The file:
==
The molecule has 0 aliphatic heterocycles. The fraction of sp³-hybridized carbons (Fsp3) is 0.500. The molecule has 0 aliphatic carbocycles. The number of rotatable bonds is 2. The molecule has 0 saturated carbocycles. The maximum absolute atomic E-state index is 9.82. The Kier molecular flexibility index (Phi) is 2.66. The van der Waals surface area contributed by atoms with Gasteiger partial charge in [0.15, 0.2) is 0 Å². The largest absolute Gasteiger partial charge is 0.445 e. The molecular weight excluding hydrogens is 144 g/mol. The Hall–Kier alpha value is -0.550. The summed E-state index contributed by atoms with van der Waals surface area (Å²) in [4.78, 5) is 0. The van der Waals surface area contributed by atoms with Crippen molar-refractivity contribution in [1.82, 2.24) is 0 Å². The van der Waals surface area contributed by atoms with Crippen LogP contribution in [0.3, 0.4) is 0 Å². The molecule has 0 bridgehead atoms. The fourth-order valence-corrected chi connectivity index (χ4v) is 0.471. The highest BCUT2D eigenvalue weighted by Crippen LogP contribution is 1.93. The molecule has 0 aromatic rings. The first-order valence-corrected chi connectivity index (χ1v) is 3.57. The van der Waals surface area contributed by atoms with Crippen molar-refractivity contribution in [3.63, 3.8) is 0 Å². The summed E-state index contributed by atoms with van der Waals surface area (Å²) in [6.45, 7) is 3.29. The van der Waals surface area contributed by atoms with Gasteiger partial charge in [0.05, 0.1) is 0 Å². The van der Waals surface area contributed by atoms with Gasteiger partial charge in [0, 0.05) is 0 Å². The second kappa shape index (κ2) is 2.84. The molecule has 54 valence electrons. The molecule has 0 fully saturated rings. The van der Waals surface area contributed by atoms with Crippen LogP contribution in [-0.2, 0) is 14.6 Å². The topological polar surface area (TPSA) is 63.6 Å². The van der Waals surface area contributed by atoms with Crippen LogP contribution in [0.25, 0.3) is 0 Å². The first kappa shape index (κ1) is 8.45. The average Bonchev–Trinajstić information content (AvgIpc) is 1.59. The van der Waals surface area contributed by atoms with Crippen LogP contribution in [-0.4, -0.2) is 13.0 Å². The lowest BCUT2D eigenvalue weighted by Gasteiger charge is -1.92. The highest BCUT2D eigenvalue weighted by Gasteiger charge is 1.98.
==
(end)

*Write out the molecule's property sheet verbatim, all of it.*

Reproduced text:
The molecule has 0 aliphatic heterocycles. The fraction of sp³-hybridized carbons (Fsp3) is 0.500. The molecule has 0 aliphatic carbocycles. The number of rotatable bonds is 2. The molecule has 0 saturated carbocycles. The maximum absolute atomic E-state index is 9.82. The Kier molecular flexibility index (Phi) is 2.66. The van der Waals surface area contributed by atoms with Gasteiger partial charge in [0.15, 0.2) is 0 Å². The largest absolute Gasteiger partial charge is 0.445 e. The molecular weight excluding hydrogens is 144 g/mol. The Hall–Kier alpha value is -0.550. The summed E-state index contributed by atoms with van der Waals surface area (Å²) in [4.78, 5) is 0. The van der Waals surface area contributed by atoms with Crippen molar-refractivity contribution in [1.82, 2.24) is 0 Å². The van der Waals surface area contributed by atoms with Crippen LogP contribution in [0.3, 0.4) is 0 Å². The molecule has 0 bridgehead atoms. The fourth-order valence-corrected chi connectivity index (χ4v) is 0.471. The highest BCUT2D eigenvalue weighted by Crippen LogP contribution is 1.93. The molecule has 0 aromatic rings. The first-order valence-corrected chi connectivity index (χ1v) is 3.57. The van der Waals surface area contributed by atoms with Crippen molar-refractivity contribution in [3.63, 3.8) is 0 Å². The summed E-state index contributed by atoms with van der Waals surface area (Å²) in [6.45, 7) is 3.29. The van der Waals surface area contributed by atoms with Gasteiger partial charge in [0.05, 0.1) is 0 Å². The van der Waals surface area contributed by atoms with Gasteiger partial charge in [0, 0.05) is 0 Å². The second kappa shape index (κ2) is 2.84. The molecule has 54 valence electrons. The molecule has 0 fully saturated rings. The van der Waals surface area contributed by atoms with Crippen LogP contribution in [-0.2, 0) is 14.6 Å². The topological polar surface area (TPSA) is 63.6 Å². The van der Waals surface area contributed by atoms with Crippen LogP contribution in [0.25, 0.3) is 0 Å². The first kappa shape index (κ1) is 8.45. The average Bonchev–Trinajstić information content (AvgIpc) is 1.59. The van der Waals surface area contributed by atoms with Crippen LogP contribution in [-0.4, -0.2) is 13.0 Å². The lowest BCUT2D eigenvalue weighted by Gasteiger charge is -1.92. The highest BCUT2D eigenvalue weighted by Gasteiger charge is 1.98.